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apostrophe ( ' )
brackets (( )), ([ ]), ({ }), (< >)
colon ( : )
comma ( , )
dashes ( , , , )
ellipses ( , ... )
exclamation mark/point ( ! )
full stop/period ( . )
guillemets ( « » )
hyphen ( -, )
question mark ( ? )
quotation marks/inverted commas ( ‘ ’, “ ” )
semicolon ( ; )
slash/stroke ( / )
solidus ( )
Word dividers
spaces ( ) () () ( ) () () ()
interpunct ( · )
General typography
ampersand ( & )
at sign ( @ )
asterisk ( * )
backslash ( \ )
bullet ( )
caret ( ^ )
currency generic: ( ¤ )
specific: ฿, ¢, $, , , £, , ¥, ,
daggers ( , )
degree ( ° )
inverted exclamation mark ( ¡ )
inverted question mark ( ¿ )
number sign/pound/hash ( # )
numero sign ( )
ordinal indicator (º, ª)
percent (etc.) ( %, ‰, )
pilcrow ( )
prime ( )
section sign ( § )
tilde/swung dash ( ~ )
umlaut/diaeresis ( ¨ )
underscore/understrike ( _ )
vertical/pipe/broken bar ( |, ¦ )
Uncommon typography
asterism ( )
index/fist ( )
therefore sign ( )
because sign ( )
interrobang ( )
irony mark ( )
lozenge ( )
reference mark ( )

The hyphen ( - ) is a punctuation mark. It is used both to join words and also to separate syllables of a single word. It is often confused with the dashes ( , , ), which are longer and have different uses, and with the minus sign ( − ) which is also longer. (When typing, some writers use two consecutive hyphens to represent a dash for speed or if a proper dash character is not available.) The use of hyphens is called hyphenation.


[edit] Customs of usage in English

Hyphens are most commonly used to break single words into parts, or to join ordinarily separate words into single words.

A definitive collection of hyphenation rules does not exist. Therefore, the writer or editor should consult a manual of style or dictionary of his or her preference, preferably for the country in which he or she is writing. The rules of style that apply to dashes and hyphens have evolved to support ease of reading in complex constructions; editors often accept deviations from them that will support, rather than hinder, ease of reading. Spaces should not be placed between a hyphen and either of the words it connects except when using a suspended hyphen (e.g. nineteenth- and twentieth-century writers—see below).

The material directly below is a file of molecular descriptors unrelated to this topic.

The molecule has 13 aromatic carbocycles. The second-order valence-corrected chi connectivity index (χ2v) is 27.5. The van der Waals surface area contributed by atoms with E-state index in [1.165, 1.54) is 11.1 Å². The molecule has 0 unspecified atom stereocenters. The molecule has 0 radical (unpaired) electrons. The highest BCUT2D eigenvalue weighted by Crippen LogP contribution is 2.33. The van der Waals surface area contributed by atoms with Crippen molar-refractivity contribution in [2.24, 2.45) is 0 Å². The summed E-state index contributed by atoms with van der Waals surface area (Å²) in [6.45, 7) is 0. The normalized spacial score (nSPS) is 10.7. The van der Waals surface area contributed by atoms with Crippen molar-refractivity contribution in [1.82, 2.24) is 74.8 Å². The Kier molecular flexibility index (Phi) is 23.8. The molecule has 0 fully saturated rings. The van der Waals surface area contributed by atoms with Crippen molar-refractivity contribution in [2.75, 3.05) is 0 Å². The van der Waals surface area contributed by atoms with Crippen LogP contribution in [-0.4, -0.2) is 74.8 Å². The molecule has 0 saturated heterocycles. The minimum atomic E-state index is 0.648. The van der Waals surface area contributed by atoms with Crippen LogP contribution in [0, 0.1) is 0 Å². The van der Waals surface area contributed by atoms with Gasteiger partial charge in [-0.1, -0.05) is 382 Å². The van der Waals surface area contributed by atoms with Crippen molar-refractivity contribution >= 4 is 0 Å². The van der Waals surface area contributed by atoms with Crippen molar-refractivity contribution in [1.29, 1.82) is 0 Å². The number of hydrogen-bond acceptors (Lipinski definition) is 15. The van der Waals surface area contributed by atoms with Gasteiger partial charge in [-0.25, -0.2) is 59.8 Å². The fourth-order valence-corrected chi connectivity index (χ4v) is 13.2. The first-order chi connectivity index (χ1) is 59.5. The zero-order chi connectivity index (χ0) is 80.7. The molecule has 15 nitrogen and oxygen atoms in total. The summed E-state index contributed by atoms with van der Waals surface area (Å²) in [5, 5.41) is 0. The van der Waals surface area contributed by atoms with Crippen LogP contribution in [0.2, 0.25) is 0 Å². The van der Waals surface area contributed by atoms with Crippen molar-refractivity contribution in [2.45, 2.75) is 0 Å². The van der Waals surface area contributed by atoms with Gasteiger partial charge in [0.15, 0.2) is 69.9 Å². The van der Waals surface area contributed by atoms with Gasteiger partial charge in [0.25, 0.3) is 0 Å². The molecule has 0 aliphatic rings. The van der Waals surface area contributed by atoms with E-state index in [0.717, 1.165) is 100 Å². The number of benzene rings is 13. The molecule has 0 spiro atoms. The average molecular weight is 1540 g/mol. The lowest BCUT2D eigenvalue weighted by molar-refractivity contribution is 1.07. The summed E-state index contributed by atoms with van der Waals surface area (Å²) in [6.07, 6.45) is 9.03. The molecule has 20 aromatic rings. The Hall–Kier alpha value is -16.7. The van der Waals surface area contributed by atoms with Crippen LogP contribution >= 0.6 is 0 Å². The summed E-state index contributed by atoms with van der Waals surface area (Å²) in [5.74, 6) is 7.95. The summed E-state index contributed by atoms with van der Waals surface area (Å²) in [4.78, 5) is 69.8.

The use of the hyphen in English compound nouns and verbs has, in general, been steadily declining. Compounds that might once have been hyphenated are increasingly left with spaces or are combined into one word. The sixth edition of the Shorter Oxford English Dictionary removed the hyphens from 16,000 entries, such as fig-leaf (now fig leaf), pot-belly (now pot belly) and pigeon-hole (now pigeonhole).[1] In other countries hyphens are dropped in favor of connecting the two-word compounds. Use of the hyphen is particularly avoided by those concerned with visual cleanliness, for example writers of advertising copy, packaging labels etc.